Germany were dazzling during World Cup 2014, and you can catch three of the squad at Arsenal, with Mesut Özil, Per Mertesacker and Lukas Podolski all regular starters.
Where to go: Emirates Stadium, Hornsey Rd, London N7 7AJ. Arsenal.com. Arsenal tube.
Ticket price: £27-£129.50 non-mems, available here.
Where to drink: The Gunners pub, 204 Blackstock Rd, is an eye-searing shrine to everything red and white, plastered with so much memorabilia that it looks like Arsenal has vomited all over the place.
Where to eat: Piebury Corner, 209 Holloway Rd, dishes up fine match-day pies and craft beer.
Brentford’s greatest appeal is the fact that it’s the only ground in the UK with a pub on each corner. The football might not be top class, but the drinking and the atmosphere definitely is.
Where to go: Griffin Park, Braemar Rd, Brentford, TW8 0NT. Brentford FC.com. Brentford rail.
Ticket price: £23-£27, available from Brentford FC.
Where to drink: If a ground has a pub on each corner, it’s almost immoral to not do a pub-crawl. The Griffin, The Royal Oak, The Princess Royal and The New Inn will be your four stops, and the ground’s proximity to Fuller’s brewery means there’s plenty of ale to go around.
Where to eat: The Griffin has a barbecue out back, where £4 will get you a burger stuffed with more meat, cheese and fat than is ever advisable.
At the last World Cup, Belgium was the team of choice for all right thinking hipsters who love attacking football. And now, south London’s Charlton Athletic have been bought out by Belgian business tycoon Roland Duchatelet and he is hellbent on turning them into the footballing equivalent of moules frites. Delicious, and full of potential.
Where to go: The Valley, Floyd Rd, SE7 8BL. cafc.co.uk. Charlton rail.
Ticket price: £15-£35 available from cafc.co.uk/tickets
Where to drink: If you want to feel like you’re drowning in memorabilia, and who doesn’t, your best bet is The Bugle Horn, 6 The Village. If you fancy something fancier, you aren’t far from Meantime Brewery’s Greenwich Union at 56 Royal Hill.
Where to eat: The Valley Café, 20 Charlton Church Lane, is suitably packed on matchday with punters filling up on fried breakfasts, but you’ll have to be early to get a seat.
Chelsea has more Brazilian players than any other English team, with Felipe Luis, Oscar, Ramires and Willian all on their books. So there’s basically no better place in London to watch a bunch of footballers run around for a whole season desperately trying to forget the World Cup.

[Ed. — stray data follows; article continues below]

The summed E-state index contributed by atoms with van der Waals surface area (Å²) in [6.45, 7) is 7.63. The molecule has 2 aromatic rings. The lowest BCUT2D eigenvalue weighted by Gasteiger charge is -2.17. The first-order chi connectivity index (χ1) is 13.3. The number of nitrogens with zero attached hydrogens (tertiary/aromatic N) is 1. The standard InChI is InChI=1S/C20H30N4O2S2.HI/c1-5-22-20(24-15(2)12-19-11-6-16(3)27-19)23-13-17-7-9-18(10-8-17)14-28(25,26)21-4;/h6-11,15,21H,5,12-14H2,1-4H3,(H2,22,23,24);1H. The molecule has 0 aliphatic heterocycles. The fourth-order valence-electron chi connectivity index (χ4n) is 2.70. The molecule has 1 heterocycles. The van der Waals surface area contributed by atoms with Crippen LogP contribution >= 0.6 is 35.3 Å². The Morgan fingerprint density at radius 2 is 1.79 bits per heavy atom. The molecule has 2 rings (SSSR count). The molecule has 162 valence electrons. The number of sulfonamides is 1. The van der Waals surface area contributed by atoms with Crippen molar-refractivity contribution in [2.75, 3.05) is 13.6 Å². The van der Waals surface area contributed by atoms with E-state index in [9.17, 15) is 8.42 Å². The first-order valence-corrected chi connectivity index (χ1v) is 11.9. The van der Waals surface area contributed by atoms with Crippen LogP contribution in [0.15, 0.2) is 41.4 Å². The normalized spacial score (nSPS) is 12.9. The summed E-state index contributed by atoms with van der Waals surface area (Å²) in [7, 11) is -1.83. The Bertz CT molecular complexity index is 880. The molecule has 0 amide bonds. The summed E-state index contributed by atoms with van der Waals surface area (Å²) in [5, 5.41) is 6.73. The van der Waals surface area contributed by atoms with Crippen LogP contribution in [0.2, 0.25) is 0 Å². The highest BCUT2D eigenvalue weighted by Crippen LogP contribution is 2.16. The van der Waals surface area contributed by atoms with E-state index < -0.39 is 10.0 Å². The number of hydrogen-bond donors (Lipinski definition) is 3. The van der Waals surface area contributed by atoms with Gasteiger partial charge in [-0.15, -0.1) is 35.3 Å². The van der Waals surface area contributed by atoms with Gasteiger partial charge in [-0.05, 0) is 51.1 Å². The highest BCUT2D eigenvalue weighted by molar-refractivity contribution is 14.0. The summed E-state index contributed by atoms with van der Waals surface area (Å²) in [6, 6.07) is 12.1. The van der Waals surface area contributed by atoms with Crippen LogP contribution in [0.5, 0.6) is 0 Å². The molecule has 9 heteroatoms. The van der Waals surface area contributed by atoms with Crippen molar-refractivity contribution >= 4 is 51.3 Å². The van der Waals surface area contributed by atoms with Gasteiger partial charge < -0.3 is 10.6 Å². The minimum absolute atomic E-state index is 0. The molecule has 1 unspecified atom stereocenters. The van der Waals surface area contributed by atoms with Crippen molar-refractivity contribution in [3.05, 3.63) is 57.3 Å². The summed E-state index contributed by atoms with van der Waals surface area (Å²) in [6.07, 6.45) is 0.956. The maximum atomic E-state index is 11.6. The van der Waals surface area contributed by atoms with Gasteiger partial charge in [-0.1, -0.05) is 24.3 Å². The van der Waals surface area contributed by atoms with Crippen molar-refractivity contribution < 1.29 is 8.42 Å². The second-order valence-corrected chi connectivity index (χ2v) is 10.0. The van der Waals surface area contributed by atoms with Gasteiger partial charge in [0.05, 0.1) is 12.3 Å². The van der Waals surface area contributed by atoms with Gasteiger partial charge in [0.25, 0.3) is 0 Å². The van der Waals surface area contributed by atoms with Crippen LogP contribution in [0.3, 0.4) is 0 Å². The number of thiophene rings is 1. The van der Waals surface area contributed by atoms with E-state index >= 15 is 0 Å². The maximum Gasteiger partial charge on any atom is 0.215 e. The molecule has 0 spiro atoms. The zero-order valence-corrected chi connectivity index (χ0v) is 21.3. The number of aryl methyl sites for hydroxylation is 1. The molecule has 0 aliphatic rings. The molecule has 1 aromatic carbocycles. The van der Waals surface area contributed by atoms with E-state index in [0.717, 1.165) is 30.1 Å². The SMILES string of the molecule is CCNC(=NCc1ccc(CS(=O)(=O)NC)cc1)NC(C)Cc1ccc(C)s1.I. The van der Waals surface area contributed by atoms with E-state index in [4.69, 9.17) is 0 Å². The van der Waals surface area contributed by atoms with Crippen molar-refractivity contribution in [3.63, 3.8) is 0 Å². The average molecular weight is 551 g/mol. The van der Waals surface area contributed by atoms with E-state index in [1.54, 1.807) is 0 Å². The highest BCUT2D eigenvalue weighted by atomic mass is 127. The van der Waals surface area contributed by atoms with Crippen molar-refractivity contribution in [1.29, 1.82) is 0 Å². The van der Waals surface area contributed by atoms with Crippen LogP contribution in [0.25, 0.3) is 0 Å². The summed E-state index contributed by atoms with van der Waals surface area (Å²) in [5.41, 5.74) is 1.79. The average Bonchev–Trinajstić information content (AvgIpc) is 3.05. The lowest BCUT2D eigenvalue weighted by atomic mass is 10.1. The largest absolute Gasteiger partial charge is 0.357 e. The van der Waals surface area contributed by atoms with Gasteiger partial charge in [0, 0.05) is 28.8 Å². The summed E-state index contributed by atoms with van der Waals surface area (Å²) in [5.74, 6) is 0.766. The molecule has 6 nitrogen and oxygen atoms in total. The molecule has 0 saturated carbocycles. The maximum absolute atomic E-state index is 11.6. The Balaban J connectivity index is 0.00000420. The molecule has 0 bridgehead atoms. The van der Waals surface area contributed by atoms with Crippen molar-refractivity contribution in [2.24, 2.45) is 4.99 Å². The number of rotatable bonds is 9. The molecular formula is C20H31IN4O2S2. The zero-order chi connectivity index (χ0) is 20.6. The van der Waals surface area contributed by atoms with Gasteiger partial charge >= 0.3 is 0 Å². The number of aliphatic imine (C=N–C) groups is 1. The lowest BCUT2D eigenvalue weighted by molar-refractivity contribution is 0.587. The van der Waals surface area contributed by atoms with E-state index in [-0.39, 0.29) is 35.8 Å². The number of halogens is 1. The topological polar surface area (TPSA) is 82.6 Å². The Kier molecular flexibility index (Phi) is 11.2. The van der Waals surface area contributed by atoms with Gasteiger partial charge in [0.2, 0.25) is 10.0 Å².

Where to go: Stamford Bridge, Fulham Rd, SW6 1HS. Chelsea.com. Fulham Broadway tube.
Ticket price: £50-£69 non-mems, £23.50-£46 restricted view, available at Chelsea.com. They also operate a ticket exchange system.
Where to drink: The White Horse or ‘Sloaney Pony’, 1-3 Parsons Green, may be home to gaggles of Rahs and Hooray Henries midweek, but come match day, it’s the perfect place for a pre-game drink. It’s popular with away fans too, so it’s never too lairy.
Where to eat: The Cock Tavern, 360 North End Rd, for fancy pantsy gastropub grub.
South London's Crystal Palace beat Austrian minnows GAK Graz a stonking 13-1 in a friendly just before the start of the 2014/15 season. Admittedly, barring a natural disaster of some kind or the opposition being struck down with a debilitating bout of food poisoning, the chances of them putting that many past a Premier League team is negligible, but at least they're starting on the right foot.
Where to go: Selhurst Park Stadium, Whitehorse Lane, SE25 6PU. cpfc.co.uk. Selhurst or Norwood Junction rail.
Ticket price: Tickets for members-only, available from cpfctickets.com. Memberships from £25.
Where to drink: Local ultras the Holmesdale Fanatics drink at The Portmanor at 104 Portland Road, where the atmosphere is obviously second to none.
Where to eat: Speroni Restaurant may not be all that close to the ground (4 Tudor Court, CR8 2LA), but it’s owned by and named after Palace’s Argentinian keeper Julian Speroni, serving up plenty of meaty Italian dishes to get you through the game.
Ok, so the newly relegated riverside team’s stadium may not be as grand or modern as their competitors', but what it lacks in glamour it makes up for by having a delightful cottage in the corner of the ground.